Making sense of spreadsheet mayhem

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Content Copyright © 2006 Bloor. All Rights Reserved.

I have written in the last year or so about a number of vendors offering spreadsheet management and compliance capabilities. However, one that I had not previously come across is QTier, whose QTier-Rapor product combines spreadsheet management with spreadsheet automation. Indeed, the latter was the original focus of the product, which is perhaps why I had not previously heard of it, or perhaps because it is a relatively small British company that focuses on technology rather than marketing. Indeed, I only got to hear about it because one of its partners, Insight Management and System Consultants, which is a specialist in the public sector, contacted me about it.

The most impressive thing about QTier-Rapor is that it has been designed to support the process of developing (and automating) spreadsheets. Moreover, I mean process in the sense of business process improvement with workflow-like diagrams that you create using drag-and-drop techniques, so that the creation process is formalised, including the various steps that owners, editors and auditors should undertake both during development and testing and prior to formal release to production.

As far as users are concerned, they simply use Excel (any version that supports .NET) but the spreadsheet can be automatically populated from, say, ERP applications and, indeed, a single spreadsheet can be dependent on a number of heterogeneous front-end sources. Spreadsheets are instantiated at run-time and are dynamically populated. You can also write-back to the source systems (if you have permission) or, if the spreadsheet generates information for which there is no relevant data field in the source, then you can use Rapor‘s own database (Oracle or SQL Server) to store this information.

Other automated facilities include data validation (checking for reasonableness), dependency checking (you can’t run a forecast review, for example, before forecast entry), disconnected processing support, a task scheduler and the ability to track the completion of spreadsheets using, say, traffic light indicators. One feature I would like to see is impact analysis and where-used capabilities: QTier says that you could design a spreadsheet for this purpose but it would be for a specific requirement rather than a generic facility. Also, you can’t include a release date as a part of a process though you could use the task scheduler for this purpose.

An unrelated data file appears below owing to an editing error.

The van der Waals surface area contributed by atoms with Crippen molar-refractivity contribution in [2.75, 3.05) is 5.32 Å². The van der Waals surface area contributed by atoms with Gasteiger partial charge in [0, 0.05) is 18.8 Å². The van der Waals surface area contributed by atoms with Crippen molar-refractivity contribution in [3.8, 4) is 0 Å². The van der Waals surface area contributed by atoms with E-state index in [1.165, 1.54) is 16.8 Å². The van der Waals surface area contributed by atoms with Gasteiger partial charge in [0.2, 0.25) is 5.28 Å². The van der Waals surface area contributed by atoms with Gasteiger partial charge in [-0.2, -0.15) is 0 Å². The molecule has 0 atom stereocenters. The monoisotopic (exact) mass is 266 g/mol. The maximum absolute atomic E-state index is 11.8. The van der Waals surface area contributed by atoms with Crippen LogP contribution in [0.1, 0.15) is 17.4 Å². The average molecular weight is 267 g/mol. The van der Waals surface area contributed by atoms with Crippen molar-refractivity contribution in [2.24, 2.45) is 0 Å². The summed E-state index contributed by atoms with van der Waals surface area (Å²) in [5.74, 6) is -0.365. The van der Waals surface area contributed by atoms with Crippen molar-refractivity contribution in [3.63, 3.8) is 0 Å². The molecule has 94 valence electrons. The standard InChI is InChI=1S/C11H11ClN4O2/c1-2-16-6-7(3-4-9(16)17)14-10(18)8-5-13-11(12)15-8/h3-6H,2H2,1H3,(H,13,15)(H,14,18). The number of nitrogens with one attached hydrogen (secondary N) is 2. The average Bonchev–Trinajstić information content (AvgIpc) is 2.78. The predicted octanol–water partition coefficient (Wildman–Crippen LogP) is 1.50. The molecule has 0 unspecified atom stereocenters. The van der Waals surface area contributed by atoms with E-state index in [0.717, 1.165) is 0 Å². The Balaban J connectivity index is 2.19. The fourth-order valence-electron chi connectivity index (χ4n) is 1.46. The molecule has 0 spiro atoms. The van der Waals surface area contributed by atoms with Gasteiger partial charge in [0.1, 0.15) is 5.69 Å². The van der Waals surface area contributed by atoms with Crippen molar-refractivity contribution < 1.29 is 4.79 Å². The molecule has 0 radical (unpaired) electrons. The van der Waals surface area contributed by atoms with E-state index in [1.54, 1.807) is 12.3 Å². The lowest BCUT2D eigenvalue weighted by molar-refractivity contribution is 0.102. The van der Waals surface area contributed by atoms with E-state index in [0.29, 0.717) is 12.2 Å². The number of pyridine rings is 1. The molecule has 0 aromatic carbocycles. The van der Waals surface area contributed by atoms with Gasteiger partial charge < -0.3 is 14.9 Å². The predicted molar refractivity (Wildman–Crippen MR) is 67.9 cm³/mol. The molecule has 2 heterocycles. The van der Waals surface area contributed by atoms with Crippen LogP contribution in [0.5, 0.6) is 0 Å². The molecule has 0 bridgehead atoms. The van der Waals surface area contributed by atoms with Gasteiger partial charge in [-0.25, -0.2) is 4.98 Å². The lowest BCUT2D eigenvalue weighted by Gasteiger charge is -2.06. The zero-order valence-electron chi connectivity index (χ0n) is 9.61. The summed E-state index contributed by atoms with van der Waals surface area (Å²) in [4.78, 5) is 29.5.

On the management and compliance side, there are audit trails for security (monitoring role changes), process version history (Rapor includes full change and version management capabilities) and end user and event-based (including subversion events) auditing. There is also an anti-tampering facility as well as locking down to cell level, the ability to assign compliance rules to some spreadsheets but not others, an authentication/registration number that is system generated for all printed versions of a spreadsheet, and the automatic generation of relevant documentation (QTier estimates around 60% of the total).

All of this (and I have only scratched the surface) should make QTier of serious interest for anyone interested in getting a handle on their spreadsheet issues. Despite being only a small company, QTier has been around since 1999 and it has worked closely with PwC on the development of Rapor. It has now established distributorships in the United States, Australia and Ireland as well as the UK. Some of its partners have built applications such as expense or timesheet management on top of Rapor but mostly it is marketed as a generic proposition.